The Borrowers (PG)
IMDb; Rotten Tomatoes; TV Tropes; Universal; Wikipedia
streaming sites: Amazon; Google Play; iTunes; Movies Anywhere; Vudu; YouTube
This is based on a series of novels I've never read, which began in 1952. There have apparently been numerous TV adaptations over the years, but I think this is the first adaptation I ever saw. It was released theatrically in 1997, though I never saw it in a theater. I don't remember when I first saw it on TV; it could have been anytime in the late 90s or early 00s. Years later, in 2012, I watched an anime movie called The Secret World of Arrietty, which is also based on the novels. By that time, I didn't really remember anything about the 1997 movie, except that I thought Arrietty was cute. Anyway... not too long after I watched the anime movie on DVD, this movie happened to come on TV, so I figured I might as well watch it, to refresh my memory. I should say this is basically a comedy, whereas the anime movie was much more serious.
It begins with a boy named Pete Lender setting up traps around his house, hoping to catch whatever has been stealing small household objects. But his mother doesn't seem to believe things are really disappearing, she thinks they're just being misplaced (mainly by her husband, Pete's father, who is pretty absent-minded). Meanwhile, there's a lawyer named Ocious P. Potter (John Goodman), who tells Mr. and Mrs. Lender that Mrs. Lender's aunt hadn't left a will before she died, even though she'd promised to leave them her house (in which they currently live). Which for a reason I don't understand, means Potter can assume possession of the house, which he wants to tear down to build apartments. So he gives the Lenders til Saturday to move out.
While the Lenders are out, we see three tiny people, Pod Clock and his teenage daughter, Arrietty, and younger son, Peagreen; they're on a "borrowing" expedition. Because they're Borrowers, which means tiny people who live under the floors of a house, and who only come out when no human "beans" are around to see them. They "borrow" things that belong to the beans, so of course they're the ones who've been taking the things Pete has been obsessing about. (It's not really clear to me how it can be called "borrowing" if they never give the things back, but whatever.) Incidentally, I should mention that Peagreen wasn't in the anime movie, and as far as I know he wasn't in the books. Anyway... Arrietty gets into some trouble, but her dad rescues her. Later the three of them return home, where we meet the kids' mother, Homily Clock. (Also incidentally, I never noticed teh anime mentioning the family having a last name.) Arrietty basically gets grounded, because she hadn't been following the rules while they were out borrowing.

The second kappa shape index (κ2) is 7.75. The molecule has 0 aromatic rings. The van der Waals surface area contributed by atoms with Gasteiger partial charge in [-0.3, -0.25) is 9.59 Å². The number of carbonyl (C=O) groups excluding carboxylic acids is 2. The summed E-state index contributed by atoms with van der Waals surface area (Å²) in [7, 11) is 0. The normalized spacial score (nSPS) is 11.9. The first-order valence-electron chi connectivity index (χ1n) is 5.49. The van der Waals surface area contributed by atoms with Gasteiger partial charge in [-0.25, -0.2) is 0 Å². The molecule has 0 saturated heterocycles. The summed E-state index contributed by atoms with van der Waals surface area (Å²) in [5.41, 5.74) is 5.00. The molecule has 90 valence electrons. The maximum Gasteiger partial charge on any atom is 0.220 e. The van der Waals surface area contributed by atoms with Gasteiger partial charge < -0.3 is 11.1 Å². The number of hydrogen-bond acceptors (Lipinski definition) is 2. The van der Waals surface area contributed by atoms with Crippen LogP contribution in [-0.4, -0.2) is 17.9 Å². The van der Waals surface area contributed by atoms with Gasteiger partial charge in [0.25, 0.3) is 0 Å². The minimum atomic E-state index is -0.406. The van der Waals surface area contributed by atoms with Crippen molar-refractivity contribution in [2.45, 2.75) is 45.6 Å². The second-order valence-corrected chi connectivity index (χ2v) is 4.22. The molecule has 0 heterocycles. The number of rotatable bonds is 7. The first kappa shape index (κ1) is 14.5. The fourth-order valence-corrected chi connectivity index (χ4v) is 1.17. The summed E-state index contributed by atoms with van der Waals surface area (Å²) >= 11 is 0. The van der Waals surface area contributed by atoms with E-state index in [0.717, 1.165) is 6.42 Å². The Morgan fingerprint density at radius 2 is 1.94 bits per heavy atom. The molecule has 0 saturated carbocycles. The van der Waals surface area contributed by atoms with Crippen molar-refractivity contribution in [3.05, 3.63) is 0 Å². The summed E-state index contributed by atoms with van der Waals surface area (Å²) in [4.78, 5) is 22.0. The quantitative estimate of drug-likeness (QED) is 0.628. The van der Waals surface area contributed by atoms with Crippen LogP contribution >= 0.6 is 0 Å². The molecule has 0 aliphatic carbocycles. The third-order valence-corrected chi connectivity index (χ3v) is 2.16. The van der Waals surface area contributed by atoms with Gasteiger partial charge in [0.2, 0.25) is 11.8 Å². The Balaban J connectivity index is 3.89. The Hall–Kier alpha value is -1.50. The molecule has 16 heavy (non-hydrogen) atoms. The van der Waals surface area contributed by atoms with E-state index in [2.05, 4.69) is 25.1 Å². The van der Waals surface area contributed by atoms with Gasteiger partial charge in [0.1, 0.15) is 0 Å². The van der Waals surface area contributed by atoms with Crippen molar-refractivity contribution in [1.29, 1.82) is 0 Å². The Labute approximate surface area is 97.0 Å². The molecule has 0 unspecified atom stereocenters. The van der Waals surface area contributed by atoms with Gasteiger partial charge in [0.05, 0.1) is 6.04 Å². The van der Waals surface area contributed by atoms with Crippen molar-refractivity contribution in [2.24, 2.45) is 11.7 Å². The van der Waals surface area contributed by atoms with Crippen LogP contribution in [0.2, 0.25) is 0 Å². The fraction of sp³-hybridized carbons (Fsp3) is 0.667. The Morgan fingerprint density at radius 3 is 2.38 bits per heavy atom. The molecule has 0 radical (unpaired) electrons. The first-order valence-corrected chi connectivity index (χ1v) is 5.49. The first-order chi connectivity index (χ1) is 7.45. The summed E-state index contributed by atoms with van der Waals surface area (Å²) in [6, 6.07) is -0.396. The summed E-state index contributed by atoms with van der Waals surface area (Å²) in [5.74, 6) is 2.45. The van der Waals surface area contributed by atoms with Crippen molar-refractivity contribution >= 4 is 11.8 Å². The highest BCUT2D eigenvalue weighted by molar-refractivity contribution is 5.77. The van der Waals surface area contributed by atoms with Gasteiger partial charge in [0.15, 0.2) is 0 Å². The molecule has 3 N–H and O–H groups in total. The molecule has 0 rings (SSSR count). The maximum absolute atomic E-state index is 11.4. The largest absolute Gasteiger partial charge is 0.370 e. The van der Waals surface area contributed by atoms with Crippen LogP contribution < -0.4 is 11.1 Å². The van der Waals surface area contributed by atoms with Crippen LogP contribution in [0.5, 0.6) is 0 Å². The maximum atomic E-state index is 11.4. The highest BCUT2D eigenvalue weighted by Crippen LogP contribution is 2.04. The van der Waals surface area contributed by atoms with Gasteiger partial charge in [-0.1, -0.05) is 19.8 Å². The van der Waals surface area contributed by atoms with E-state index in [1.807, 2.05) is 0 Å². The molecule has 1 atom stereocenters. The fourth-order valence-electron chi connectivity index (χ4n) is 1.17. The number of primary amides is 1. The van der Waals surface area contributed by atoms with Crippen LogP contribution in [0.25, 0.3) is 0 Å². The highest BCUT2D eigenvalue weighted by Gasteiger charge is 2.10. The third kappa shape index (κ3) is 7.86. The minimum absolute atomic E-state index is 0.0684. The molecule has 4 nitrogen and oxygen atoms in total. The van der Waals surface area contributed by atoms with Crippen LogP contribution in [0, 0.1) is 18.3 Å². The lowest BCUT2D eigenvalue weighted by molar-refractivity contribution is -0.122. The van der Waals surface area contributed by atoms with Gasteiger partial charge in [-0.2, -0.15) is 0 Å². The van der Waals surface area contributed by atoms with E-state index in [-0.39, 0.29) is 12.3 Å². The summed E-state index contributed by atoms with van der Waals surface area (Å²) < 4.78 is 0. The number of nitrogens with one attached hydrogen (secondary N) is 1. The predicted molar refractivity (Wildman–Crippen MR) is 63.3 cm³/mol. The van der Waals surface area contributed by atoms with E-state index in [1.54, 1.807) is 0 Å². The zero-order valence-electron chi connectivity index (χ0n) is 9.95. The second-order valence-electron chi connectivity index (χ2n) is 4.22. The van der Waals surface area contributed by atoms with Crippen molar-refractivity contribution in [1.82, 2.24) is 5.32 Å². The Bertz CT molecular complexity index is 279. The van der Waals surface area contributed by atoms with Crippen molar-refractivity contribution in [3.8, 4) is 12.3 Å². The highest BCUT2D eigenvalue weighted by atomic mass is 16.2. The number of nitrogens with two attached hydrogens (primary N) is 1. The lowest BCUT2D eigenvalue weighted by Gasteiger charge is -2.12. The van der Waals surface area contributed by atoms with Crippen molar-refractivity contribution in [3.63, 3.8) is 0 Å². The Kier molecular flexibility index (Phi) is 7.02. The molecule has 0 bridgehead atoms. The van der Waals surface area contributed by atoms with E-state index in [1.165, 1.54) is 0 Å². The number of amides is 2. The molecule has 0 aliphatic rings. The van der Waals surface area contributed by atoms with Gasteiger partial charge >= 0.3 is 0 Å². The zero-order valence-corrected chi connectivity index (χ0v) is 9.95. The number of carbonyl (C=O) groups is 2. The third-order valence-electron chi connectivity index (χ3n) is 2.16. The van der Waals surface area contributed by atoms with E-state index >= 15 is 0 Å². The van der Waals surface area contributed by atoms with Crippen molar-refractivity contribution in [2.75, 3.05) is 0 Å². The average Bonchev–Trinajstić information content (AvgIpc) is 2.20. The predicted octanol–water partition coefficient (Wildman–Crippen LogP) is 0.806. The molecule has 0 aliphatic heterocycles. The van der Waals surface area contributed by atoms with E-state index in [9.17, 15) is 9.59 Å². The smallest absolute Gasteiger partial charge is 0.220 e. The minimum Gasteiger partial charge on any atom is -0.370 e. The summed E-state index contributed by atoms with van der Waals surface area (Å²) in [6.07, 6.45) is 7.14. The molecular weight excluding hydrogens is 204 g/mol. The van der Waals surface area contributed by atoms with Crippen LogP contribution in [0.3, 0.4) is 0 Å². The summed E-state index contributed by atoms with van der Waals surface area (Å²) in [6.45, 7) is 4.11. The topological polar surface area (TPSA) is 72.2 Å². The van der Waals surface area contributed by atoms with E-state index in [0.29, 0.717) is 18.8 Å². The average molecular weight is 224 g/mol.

Naturally, that night she goes off on her own, and ends up getting caught by Pete. He's surprised to learn of the Borrowers' existence (of course he couldn't have guessed that whatever was taking things was intelligent). And Arrietty is surprised to learn that he doesn't want to squish her. Instead, he informs her that the house is going to be demolished, and offers to help her family relocate, along with his own. The new house is only a mile away, but that's still pretty far, by Borrower standards. And fairly early in the trip, Arrietty and Peagreen fall out of the moving truck. They go back to their old house, where they see Potter find the hidden will that Mrs. Lender's aunt had told him about. They manage to steal it from him, planning to get it to Pete to save the house. However, Potter sees them, and calls in an exterminator to help him try to kill the Borrowers and get the will back.
Meanwhile, of course Pete, Pod, and Homily go back to the old house looking for Arrietty and Peagreen, who were gone by the time they got there. And Arrietty got separated from her brother, but met another Borrower about her age, named Spud Spiller. (This was good, because she'd never met any Borrowers outside her immediate family, and had been worried that there might not be any left in the world. Which is one of the few plot points that this movie shares with the anime movie.) Spiller will help the Clock family in their struggles to reunite and to stop Potter's evil scheme. Well, I don't particularly feel like I've spoiled anything, I've just given a basic idea of the plot. I don't want to spoil any details of the struggles the good guys faced.
So... I wasn't sure what category to put my review in. I went with "fantasy" basically because I doubt Borrowers exist in real life. But other than that, it's basically just a "family" movie. I couldn't tell quite when the movie was set; for the most part it seemed like it could have been around the time the book was written, except for the fact that Potter used a cell phone. I couldn't quite tell where the movie was set; there were characters with both American and British accents (including Hugh Laurie playing a rather amusing police officer). Um... I guess all the actors were decent, and the movie was reasonably amusing. A bit too silly for my tastes, in some ways, but not bad. Not sure how much the story diverges from the book(s), but presumably somewhat. And certainly there were plenty of differences from the anime (which I definitely liked better than this). Arrietty remains my favorite part of the movie, though she's not as good a character as she was in the anime (and Shawn was definitely a better character in that than Pete was in this). But... this was an okay movie, anyway. And the ending was a lot more fun than that of the anime, at least....